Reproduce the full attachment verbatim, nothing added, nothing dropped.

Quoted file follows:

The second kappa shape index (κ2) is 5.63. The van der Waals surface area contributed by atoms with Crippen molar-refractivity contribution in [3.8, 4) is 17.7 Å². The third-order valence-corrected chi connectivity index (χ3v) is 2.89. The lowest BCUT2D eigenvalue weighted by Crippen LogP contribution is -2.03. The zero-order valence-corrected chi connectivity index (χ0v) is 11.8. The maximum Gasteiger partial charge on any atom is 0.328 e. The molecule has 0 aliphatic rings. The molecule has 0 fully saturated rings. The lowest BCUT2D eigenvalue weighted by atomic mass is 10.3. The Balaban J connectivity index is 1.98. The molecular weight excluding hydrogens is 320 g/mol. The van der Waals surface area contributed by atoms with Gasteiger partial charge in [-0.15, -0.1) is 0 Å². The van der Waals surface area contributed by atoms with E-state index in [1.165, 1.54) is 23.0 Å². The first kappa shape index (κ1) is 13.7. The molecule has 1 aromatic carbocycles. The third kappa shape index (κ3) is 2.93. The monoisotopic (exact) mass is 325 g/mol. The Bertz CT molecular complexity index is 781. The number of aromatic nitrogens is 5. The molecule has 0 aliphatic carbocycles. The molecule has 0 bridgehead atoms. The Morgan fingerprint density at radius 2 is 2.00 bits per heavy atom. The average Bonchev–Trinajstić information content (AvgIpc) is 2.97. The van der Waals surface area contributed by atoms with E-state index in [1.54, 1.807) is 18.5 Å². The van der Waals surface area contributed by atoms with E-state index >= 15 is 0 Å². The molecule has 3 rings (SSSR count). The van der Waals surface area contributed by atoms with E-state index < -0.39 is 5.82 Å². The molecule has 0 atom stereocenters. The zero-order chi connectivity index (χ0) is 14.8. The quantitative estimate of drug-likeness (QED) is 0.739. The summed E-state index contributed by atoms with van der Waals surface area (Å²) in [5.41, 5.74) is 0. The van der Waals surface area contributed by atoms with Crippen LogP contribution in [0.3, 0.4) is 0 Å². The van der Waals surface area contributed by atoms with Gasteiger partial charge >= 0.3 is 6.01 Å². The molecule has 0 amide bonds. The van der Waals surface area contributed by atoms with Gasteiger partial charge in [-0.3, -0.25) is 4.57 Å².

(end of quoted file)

The second kappa shape index (κ2) is 5.63. The van der Waals surface area contributed by atoms with Crippen molar-refractivity contribution in [3.8, 4) is 17.7 Å². The third-order valence-corrected chi connectivity index (χ3v) is 2.89. The lowest BCUT2D eigenvalue weighted by Crippen LogP contribution is -2.03. The zero-order valence-corrected chi connectivity index (χ0v) is 11.8. The maximum Gasteiger partial charge on any atom is 0.328 e. The molecule has 0 aliphatic rings. The molecule has 0 fully saturated rings. The lowest BCUT2D eigenvalue weighted by atomic mass is 10.3. The Balaban J connectivity index is 1.98. The molecular weight excluding hydrogens is 320 g/mol. The van der Waals surface area contributed by atoms with Gasteiger partial charge in [-0.15, -0.1) is 0 Å². The van der Waals surface area contributed by atoms with E-state index in [1.165, 1.54) is 23.0 Å². The first kappa shape index (κ1) is 13.7. The molecule has 1 aromatic carbocycles. The third kappa shape index (κ3) is 2.93. The monoisotopic (exact) mass is 325 g/mol. The Bertz CT molecular complexity index is 781. The number of aromatic nitrogens is 5. The molecule has 0 aliphatic carbocycles. The molecule has 0 bridgehead atoms. The Morgan fingerprint density at radius 2 is 2.00 bits per heavy atom. The average Bonchev–Trinajstić information content (AvgIpc) is 2.97. The van der Waals surface area contributed by atoms with E-state index in [1.54, 1.807) is 18.5 Å². The van der Waals surface area contributed by atoms with E-state index >= 15 is 0 Å². The molecule has 3 rings (SSSR count). The van der Waals surface area contributed by atoms with E-state index < -0.39 is 5.82 Å². The molecule has 0 atom stereocenters. The zero-order chi connectivity index (χ0) is 14.8. The quantitative estimate of drug-likeness (QED) is 0.739. The summed E-state index contributed by atoms with van der Waals surface area (Å²) in [5.41, 5.74) is 0. The van der Waals surface area contributed by atoms with Crippen LogP contribution in [0.3, 0.4) is 0 Å². The van der Waals surface area contributed by atoms with Gasteiger partial charge >= 0.3 is 6.01 Å². The molecule has 0 amide bonds. The van der Waals surface area contributed by atoms with Gasteiger partial charge in [-0.3, -0.25) is 4.57 Å².